- About two-thirds (67%) of surveyed consumers in the U.S. said they're likely to shop at a retailer that offers mobile coupons over one that doesn't, according to consulting firm BRP. Some retailers are responding to that preference, with 40% indicating that offering coupons and discounts is a key feature of their respective mobile apps and websites.
- Forty-one percent of consumers plan to shop more frequently on their phone or tablet in the next two years, while the same percentage of retailers plan to improve their mobile shopping experience to meet those customer expectations, the survey found.
- Nearly 40% of those surveyed said they're comfortable with mobile identification when they walk into a store if it means a more personalized experience. However, 61% of retailers said they plan to use mobile identification through customers' smartphones and Wi-Fi, per BRP.
BRP's findings indicate that smartphones continue to evolve as a shopping platform and personalization engine, in addition to their role for voice calls, text, gaming, media consumption and social media usage. Consumers are growing to expect a frictionless "bricks and clicks" shopping experience without disruptions among individual channels or locations. Smartphones have become a key part of the shopping journey for many U.S. consumers, with 34% saying they use their phone to compare prices while in store and 28% looking for coupons, BRP found. Another 64% said they choose a store based on the availability of product details on a mobile device. A separate survey by RetailMeNot found that 85% of U.S. consumers still shop regularly in physical retail stores, but they use their mobile phones as a tool to help them make purchasing decisions.
Even when consumers buy products at a store, a retailer's digital offering affects most purchases. Providing product and service information is helpful to customers as they shop. Mobile features such as item availability (53%), product information (51%) and coupons and discounts (40%) help consumers make better choices and provide incentives to purchase from the brand, BRP said.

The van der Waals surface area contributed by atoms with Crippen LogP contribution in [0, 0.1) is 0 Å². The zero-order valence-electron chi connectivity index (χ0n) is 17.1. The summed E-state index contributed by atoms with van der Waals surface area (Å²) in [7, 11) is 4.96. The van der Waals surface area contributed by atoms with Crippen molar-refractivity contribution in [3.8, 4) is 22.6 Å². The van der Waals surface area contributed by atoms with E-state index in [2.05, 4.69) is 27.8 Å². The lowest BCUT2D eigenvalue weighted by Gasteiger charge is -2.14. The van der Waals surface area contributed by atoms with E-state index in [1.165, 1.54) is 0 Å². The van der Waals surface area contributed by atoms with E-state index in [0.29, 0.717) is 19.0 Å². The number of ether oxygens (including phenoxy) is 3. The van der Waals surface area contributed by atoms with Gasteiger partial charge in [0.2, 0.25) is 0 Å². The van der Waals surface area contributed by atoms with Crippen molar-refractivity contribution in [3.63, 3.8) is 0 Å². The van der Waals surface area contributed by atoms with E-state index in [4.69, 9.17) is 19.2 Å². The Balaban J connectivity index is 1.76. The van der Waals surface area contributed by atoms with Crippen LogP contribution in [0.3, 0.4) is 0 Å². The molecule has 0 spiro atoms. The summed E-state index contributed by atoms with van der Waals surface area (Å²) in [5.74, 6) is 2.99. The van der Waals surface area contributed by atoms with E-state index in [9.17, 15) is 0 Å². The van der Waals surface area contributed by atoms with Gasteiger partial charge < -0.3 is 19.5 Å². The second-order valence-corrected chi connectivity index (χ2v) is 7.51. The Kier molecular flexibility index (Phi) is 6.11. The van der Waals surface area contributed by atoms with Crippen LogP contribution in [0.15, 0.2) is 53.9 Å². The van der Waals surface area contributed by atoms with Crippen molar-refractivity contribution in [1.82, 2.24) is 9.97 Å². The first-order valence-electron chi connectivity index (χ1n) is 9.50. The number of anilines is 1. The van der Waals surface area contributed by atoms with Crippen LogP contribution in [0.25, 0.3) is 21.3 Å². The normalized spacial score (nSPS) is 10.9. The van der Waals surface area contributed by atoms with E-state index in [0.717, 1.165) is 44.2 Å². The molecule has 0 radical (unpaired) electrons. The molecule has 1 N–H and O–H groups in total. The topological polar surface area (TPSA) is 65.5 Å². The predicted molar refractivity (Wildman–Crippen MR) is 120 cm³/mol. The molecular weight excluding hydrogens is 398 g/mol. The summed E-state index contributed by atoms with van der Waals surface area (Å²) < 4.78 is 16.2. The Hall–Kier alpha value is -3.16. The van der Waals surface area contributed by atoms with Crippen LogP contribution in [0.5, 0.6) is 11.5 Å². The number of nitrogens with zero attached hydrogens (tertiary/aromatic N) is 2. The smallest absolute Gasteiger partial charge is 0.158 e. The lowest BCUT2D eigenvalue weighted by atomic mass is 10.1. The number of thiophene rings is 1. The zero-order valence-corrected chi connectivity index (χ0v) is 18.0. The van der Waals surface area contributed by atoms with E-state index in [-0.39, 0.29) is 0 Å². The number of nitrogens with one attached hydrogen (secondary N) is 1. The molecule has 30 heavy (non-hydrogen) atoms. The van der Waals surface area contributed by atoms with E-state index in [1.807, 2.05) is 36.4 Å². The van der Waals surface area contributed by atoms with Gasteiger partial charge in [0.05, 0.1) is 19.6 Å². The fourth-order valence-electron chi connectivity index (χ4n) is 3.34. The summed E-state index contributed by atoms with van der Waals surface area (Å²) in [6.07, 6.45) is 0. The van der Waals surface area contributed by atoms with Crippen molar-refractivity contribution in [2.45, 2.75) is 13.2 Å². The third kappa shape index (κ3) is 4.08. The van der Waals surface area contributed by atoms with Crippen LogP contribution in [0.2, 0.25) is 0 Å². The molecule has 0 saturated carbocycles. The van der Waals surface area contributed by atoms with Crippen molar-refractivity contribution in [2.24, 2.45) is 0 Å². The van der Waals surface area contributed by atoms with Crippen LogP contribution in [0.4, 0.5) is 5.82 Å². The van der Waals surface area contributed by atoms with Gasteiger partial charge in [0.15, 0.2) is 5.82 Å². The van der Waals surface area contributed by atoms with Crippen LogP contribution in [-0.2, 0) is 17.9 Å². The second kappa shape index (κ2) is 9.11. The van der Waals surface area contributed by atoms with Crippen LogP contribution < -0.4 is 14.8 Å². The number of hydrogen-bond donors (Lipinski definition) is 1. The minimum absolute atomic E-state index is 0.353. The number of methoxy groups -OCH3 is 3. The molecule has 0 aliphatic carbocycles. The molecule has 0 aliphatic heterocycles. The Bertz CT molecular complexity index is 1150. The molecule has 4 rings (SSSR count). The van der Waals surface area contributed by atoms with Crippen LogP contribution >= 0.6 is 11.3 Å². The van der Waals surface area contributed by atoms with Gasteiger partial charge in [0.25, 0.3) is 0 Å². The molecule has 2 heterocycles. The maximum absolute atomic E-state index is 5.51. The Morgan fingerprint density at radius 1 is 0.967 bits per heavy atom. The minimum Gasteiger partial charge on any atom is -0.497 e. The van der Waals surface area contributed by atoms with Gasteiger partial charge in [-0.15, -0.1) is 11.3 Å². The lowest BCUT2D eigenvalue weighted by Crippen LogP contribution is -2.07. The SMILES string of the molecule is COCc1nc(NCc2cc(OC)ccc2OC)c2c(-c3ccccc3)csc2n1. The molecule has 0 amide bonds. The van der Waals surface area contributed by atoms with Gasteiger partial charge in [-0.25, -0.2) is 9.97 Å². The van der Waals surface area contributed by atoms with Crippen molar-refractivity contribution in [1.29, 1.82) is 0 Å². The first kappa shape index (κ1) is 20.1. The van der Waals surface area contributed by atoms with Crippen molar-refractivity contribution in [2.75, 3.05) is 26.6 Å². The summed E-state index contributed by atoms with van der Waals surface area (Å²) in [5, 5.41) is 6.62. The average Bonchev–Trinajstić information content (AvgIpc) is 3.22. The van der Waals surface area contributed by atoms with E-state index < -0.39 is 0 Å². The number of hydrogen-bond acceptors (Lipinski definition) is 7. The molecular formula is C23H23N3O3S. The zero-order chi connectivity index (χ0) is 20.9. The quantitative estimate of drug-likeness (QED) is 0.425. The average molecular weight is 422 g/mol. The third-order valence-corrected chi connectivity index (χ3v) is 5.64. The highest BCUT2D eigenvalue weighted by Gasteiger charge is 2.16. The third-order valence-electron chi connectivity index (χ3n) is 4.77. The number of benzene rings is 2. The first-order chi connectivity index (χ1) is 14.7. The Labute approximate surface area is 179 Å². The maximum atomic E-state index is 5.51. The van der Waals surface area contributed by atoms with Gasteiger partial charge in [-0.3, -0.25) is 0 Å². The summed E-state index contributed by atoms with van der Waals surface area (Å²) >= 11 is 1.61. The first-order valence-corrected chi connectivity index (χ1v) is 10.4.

Retailers are responding by investing in their mobile capabilities with a current trend toward Progressive Web Apps, or websites that are optimized for mobile viewing and don't require a separate download. Just 26% of retailers said their mobile site is working well, while 42% plan to improve their existing web capabilities, per BRP. Discount retailers like Walmart and grocery chains including Kroger and Albertsons have added coupons to their mobile apps and websites to ease shoppers' journeys and bring the coupons they search for straight to their fingertips. Meanwhile, Home Depot and Sephora were the top-ranked retailers for best mobile experience, according to Forrester Research.
While customer tracking can be hazardous for retailers, given the numerous incidents of privacy breaches that have led to class-action lawsuits and government fines, some mobile consumers are willing to be tracked when they enter stores. This type of mobile identification supports a range of personalization features, including product recommendations that consumers have come to expect when they shop on digital channels like Amazon. Retailers need to demonstrate the value of being tracked to boost consumer adoption. The most popular incentives to support customer tracking are loyalty points/dollars (41%), specialized offers and discounts (34%), product incentives (27%) and credit toward future purchases (26%), BRP said.